When Londonist told friends that we were going to see Kiss of the Spider Woman, they immediately got very excited. “Awesome!” they said, “with that hot Sonia Braga chick?” They were thinking, of course, of Hector Babenco’s 1985 film, which was itself based on the 1976 novel by Manuel Puig.
As it were, we will now have to disappoint our friends and tell them that Sonia Braga is not a part of this production. Instead, Charlotte Westenra has directed an intimate two-hander, and rather than presenting a visual feast, she has chosen to use the exquisite words of Allan Baker's translation to express emotions and images. The play is set in an Argentinean prison in the 1970s. Two men, Molina and Valentin, share a cell. As evening entertainment, Molina recalls the 1942 film Cat People.
This ritual helps bring the two men together, in spite of their differences. As time goes by, they experience a mutual attraction, which is doomed from the beginning by Molina’s secret, which you probably already know, and if you don’t, we are not going to tell you.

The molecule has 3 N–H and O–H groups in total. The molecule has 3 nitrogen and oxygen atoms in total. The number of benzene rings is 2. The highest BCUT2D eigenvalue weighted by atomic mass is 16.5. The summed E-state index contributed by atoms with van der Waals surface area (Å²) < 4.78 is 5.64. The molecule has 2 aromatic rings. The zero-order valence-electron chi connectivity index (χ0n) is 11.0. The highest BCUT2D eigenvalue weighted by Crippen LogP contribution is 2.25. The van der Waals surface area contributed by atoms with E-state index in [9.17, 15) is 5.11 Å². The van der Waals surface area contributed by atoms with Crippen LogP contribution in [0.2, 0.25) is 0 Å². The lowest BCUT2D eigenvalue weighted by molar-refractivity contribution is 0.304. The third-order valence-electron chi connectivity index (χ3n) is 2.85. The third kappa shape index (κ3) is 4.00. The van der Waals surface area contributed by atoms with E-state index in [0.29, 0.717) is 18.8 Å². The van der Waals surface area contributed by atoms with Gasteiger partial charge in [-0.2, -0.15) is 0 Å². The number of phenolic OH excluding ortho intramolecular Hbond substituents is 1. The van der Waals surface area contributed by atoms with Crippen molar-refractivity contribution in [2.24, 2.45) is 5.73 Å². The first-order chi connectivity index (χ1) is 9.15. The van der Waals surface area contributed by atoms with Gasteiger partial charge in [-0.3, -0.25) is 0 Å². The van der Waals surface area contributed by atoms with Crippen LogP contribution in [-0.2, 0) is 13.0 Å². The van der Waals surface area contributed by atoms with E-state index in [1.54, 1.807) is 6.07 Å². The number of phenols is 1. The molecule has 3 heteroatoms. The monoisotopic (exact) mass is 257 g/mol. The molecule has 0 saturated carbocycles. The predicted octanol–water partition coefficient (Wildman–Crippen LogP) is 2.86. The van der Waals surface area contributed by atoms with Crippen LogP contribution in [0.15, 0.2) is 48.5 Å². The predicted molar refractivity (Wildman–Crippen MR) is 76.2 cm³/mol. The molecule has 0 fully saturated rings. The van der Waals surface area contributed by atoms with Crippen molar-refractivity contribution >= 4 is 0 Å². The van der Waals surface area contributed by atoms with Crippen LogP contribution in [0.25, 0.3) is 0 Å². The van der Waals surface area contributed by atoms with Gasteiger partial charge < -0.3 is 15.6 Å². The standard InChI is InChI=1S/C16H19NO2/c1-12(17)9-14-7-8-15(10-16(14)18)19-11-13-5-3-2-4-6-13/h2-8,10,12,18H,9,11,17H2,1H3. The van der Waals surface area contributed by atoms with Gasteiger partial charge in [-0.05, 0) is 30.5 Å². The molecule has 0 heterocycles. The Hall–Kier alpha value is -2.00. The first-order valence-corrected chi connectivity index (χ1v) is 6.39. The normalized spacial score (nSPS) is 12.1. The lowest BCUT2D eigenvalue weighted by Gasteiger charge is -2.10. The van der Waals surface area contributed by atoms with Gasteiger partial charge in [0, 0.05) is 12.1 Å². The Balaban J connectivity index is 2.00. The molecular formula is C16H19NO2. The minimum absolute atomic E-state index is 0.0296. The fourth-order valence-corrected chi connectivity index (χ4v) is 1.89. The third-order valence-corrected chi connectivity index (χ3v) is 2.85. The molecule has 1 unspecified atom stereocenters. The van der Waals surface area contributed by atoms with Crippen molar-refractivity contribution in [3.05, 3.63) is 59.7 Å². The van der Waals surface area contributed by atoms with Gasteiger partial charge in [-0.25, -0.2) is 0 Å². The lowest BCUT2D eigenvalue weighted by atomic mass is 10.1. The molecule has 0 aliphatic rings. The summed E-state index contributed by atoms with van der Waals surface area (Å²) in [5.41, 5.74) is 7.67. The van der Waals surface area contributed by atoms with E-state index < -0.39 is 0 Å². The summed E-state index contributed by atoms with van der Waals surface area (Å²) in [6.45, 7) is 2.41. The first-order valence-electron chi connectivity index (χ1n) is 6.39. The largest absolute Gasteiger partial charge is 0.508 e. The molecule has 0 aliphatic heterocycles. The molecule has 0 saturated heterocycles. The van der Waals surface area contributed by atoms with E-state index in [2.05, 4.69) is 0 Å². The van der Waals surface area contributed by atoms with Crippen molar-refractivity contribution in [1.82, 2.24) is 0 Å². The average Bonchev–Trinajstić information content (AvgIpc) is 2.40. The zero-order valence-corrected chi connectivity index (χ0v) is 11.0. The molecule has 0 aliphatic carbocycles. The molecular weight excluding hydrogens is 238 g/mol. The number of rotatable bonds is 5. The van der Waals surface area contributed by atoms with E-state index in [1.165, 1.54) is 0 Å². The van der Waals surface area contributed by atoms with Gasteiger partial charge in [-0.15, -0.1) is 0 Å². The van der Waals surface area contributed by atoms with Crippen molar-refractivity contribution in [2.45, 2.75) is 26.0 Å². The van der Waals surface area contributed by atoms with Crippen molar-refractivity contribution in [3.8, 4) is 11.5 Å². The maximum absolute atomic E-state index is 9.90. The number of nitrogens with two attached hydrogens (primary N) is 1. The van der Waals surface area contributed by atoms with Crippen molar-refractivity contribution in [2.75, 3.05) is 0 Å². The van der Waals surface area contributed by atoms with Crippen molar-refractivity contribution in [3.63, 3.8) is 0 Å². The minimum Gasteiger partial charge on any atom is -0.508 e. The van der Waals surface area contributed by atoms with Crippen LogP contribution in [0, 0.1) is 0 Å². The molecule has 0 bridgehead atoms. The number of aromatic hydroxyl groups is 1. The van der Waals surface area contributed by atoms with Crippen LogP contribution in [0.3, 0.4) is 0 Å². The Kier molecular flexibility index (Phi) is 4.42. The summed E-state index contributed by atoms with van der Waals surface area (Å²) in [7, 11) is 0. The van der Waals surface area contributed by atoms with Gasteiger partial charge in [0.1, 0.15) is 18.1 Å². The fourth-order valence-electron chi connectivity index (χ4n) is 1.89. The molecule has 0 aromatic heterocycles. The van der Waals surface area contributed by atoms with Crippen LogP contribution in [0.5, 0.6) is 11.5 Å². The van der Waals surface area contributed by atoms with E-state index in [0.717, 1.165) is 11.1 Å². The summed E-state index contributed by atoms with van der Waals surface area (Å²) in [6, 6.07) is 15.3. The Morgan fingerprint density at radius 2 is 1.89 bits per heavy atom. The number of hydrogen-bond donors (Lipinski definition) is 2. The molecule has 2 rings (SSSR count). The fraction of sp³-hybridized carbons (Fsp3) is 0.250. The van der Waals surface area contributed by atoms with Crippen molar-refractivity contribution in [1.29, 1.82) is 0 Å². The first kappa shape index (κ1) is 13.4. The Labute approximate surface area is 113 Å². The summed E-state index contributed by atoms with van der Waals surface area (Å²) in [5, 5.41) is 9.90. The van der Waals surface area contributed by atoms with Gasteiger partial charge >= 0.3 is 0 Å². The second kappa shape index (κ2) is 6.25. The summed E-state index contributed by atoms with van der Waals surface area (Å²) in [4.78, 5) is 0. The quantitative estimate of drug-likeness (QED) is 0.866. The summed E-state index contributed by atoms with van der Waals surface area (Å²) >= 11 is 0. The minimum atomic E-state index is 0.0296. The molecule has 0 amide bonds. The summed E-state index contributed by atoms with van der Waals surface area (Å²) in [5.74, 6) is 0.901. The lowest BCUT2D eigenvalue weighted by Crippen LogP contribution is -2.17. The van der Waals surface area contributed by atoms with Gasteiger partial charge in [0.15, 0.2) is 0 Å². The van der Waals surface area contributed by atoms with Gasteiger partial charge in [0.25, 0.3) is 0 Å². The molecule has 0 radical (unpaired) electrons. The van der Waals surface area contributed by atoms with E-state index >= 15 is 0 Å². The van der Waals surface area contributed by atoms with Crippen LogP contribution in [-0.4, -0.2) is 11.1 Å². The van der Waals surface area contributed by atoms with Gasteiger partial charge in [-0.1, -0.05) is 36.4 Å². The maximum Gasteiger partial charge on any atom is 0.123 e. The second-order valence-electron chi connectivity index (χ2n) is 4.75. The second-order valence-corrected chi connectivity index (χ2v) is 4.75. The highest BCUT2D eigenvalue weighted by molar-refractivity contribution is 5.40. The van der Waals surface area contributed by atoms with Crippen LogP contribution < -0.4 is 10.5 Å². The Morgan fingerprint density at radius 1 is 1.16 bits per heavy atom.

Will Keen plays Molina, a ‘woman in a man’s body’, who uses memories and dreams to survive in prison. Keen inhabits his character completely; his fluttery hand-gestures and Truman Capote-like voice are the stars of the show and he draws in the audience in a way that his co-star never quite manages. Rupert Evans plays the revolutionary Valentin as a student, a Hamlet, one might say; all jittery principle and intellectual reasoning. It takes him a while to get started, but as the play progresses his performance gets stronger.
The first act is all talk and no action but the writing is strong enough for the focused audience member to stay interested. Even though the play is surrounded by political and cultural views, it is ultimately about something as basic as betrayal and love. Intense performances, from Keen in particular, make the ending utterly, utterly moving – even without Sonia Braga.
Kiss of the Spider Woman is at the Donmar Warehouse until 26th May. Get tickets.
By Charlotte Pedersen